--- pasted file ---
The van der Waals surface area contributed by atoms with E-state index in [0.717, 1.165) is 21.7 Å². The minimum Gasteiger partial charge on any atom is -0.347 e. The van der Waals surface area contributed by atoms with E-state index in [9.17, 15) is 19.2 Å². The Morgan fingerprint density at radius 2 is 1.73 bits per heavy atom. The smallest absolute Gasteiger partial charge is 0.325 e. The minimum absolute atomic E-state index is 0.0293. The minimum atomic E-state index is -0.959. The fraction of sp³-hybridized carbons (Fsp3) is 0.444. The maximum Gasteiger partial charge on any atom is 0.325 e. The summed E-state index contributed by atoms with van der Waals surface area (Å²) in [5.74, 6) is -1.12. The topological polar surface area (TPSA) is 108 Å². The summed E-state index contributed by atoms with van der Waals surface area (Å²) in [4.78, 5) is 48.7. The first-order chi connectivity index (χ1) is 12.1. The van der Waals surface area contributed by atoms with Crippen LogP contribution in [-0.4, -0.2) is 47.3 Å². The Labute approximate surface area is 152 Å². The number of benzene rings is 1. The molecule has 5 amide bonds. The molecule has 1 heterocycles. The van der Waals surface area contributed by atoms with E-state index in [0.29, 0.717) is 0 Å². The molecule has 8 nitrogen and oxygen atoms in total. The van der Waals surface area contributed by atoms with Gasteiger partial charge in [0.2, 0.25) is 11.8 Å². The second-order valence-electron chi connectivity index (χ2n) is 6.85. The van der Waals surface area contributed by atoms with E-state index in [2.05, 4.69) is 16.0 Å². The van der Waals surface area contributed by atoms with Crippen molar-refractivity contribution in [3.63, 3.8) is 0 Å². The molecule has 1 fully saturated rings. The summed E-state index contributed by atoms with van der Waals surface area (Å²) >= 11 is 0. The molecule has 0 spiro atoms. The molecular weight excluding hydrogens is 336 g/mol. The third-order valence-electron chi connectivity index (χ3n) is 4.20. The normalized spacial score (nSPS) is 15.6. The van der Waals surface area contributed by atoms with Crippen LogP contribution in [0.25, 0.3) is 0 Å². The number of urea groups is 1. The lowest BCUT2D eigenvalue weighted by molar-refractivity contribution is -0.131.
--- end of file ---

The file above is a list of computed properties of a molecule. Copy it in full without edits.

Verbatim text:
The van der Waals surface area contributed by atoms with E-state index in [0.717, 1.165) is 21.7 Å². The minimum Gasteiger partial charge on any atom is -0.347 e. The van der Waals surface area contributed by atoms with E-state index in [9.17, 15) is 19.2 Å². The Morgan fingerprint density at radius 2 is 1.73 bits per heavy atom. The smallest absolute Gasteiger partial charge is 0.325 e. The minimum absolute atomic E-state index is 0.0293. The minimum atomic E-state index is -0.959. The fraction of sp³-hybridized carbons (Fsp3) is 0.444. The maximum Gasteiger partial charge on any atom is 0.325 e. The summed E-state index contributed by atoms with van der Waals surface area (Å²) in [5.74, 6) is -1.12. The topological polar surface area (TPSA) is 108 Å². The summed E-state index contributed by atoms with van der Waals surface area (Å²) in [4.78, 5) is 48.7. The first-order chi connectivity index (χ1) is 12.1. The van der Waals surface area contributed by atoms with Crippen LogP contribution in [-0.4, -0.2) is 47.3 Å². The Labute approximate surface area is 152 Å². The number of benzene rings is 1. The molecule has 5 amide bonds. The molecule has 1 heterocycles. The van der Waals surface area contributed by atoms with E-state index in [0.29, 0.717) is 0 Å². The molecule has 8 nitrogen and oxygen atoms in total. The van der Waals surface area contributed by atoms with Gasteiger partial charge in [0.2, 0.25) is 11.8 Å². The second-order valence-electron chi connectivity index (χ2n) is 6.85. The van der Waals surface area contributed by atoms with E-state index in [2.05, 4.69) is 16.0 Å². The van der Waals surface area contributed by atoms with Crippen molar-refractivity contribution in [3.63, 3.8) is 0 Å². The molecule has 1 fully saturated rings. The summed E-state index contributed by atoms with van der Waals surface area (Å²) >= 11 is 0. The molecule has 0 spiro atoms. The molecular weight excluding hydrogens is 336 g/mol. The third-order valence-electron chi connectivity index (χ3n) is 4.20. The normalized spacial score (nSPS) is 15.6. The van der Waals surface area contributed by atoms with Crippen LogP contribution in [0.25, 0.3) is 0 Å². The number of urea groups is 1. The lowest BCUT2D eigenvalue weighted by molar-refractivity contribution is -0.131.